What do you think about the proposed changes to H-o-S?
August 1, 2002
NAPANEE, Ont. - With the federal transport committee overwhelmingly approving the proposed changes to the Hours-of-Service (H-o-S) rules, truckers may soon find themselves in a 14/10 world.Scientifica...
NAPANEE, Ont. – With the federal transport committee overwhelmingly approving the proposed changes to the Hours-of-Service (H-o-S) rules, truckers may soon find themselves in a 14/10 world.
Scientifically speaking there are some definite advantages. Fewer total hours on duty coupled with longer rest periods should equal less fatigue on the highways.
The body’s natural sleep cycles – circadian rhythms – mean working with a 24-hour clock is a must if you are ever going to get a good night’s sleep.
While the proposal won’t become law until it’s rubber stamped by the provinces, Truck News decided to head to the Flying J truck stop in Napanee, Ont., to find out what truckers think of the future rules.
Daniel Deselets thinks a little more time behind the wheel will be a good thing for productivity across the country. But he wonders if truckers really will be driving longer, or if the new regs will just make those who used to fudge their logs a little more legal than before.
“It’s very hard to compete with drivers who have two or even three log books with them,” says the O/O of Gestion Denis Daniel.
Deselets and his 2000 Eagle were on their way from his home base of Montreal hauling a container when he stopped to rest at the Flying J.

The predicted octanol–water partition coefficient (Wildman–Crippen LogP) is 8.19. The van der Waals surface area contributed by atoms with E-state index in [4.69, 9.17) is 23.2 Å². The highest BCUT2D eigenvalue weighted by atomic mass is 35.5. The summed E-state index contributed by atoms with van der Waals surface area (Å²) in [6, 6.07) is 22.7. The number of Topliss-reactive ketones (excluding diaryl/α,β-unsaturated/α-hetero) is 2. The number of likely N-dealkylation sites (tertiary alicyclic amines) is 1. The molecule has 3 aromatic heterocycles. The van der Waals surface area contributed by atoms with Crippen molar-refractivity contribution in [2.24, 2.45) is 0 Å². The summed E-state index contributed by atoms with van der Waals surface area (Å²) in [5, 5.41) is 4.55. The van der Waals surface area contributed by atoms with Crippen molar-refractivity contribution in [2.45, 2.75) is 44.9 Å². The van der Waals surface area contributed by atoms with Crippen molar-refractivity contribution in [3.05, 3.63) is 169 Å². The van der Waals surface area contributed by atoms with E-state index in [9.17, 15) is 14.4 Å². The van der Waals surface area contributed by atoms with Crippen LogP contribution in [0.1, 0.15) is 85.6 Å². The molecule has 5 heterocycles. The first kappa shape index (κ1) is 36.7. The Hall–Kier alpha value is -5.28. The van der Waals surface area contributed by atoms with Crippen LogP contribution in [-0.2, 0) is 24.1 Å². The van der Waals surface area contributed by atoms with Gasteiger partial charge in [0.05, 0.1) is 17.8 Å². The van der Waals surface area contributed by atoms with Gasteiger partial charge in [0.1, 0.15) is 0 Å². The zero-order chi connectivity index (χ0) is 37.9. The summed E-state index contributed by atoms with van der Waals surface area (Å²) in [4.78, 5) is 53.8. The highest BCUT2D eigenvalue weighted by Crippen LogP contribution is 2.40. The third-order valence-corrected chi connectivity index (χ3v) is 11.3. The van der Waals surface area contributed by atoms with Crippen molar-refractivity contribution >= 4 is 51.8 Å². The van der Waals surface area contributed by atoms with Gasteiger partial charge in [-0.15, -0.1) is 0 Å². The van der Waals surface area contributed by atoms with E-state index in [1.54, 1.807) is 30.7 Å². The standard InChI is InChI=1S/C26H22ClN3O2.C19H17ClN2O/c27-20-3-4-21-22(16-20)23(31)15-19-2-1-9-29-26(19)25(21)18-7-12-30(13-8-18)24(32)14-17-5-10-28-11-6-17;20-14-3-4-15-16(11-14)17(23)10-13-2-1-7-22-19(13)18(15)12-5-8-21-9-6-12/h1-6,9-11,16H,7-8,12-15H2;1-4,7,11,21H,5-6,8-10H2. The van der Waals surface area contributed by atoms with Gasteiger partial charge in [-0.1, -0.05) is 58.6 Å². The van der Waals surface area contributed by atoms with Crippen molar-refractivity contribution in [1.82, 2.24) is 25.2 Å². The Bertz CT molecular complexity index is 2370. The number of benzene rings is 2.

“It’s a knife with two edges,” he says. “You want to be legal but…” you have to make a living.
MacKinnon owner/op John Molar and his 2000 Freightliner Classic were just about to hit the road after a few hours in the Eastern Ontario parking lot.
“The new rules won’t impact me a whole lot,” he says. “I run stateside most of the time so you can only drive for 10 hours.”
He questions why H-o-S even exists in the first place.
A company driver with LWK out of St. Philippe, Que., Louis Vallee is another trucker waiting for the U.S. to reform its regs before he gets too excited about any changes.
“It doesn’t make a difference to me,” he says adding that another three hours of driving in the U.S. would be very welcome.
Trimac O/O Gaetan Belanger says, “more hours are always a pain.”
Instead, the owner of a 1999 International Eagle prefers the regime to the south of Canada.
“We should be like the U.S. with only 10 hours,” states the Montreal-area businessman. “And that includes weights too – we pay taxes for roads and we destroy them.”
Working team with his wife, Johanne Larose, Farnham, Que.-based Luc Dumesnil insists the rules really won’t change a team operation.
“We’re always moving anyway,” says Dion’s driver of a 2002 International. “If I was single then maybe 13 hours would be good.”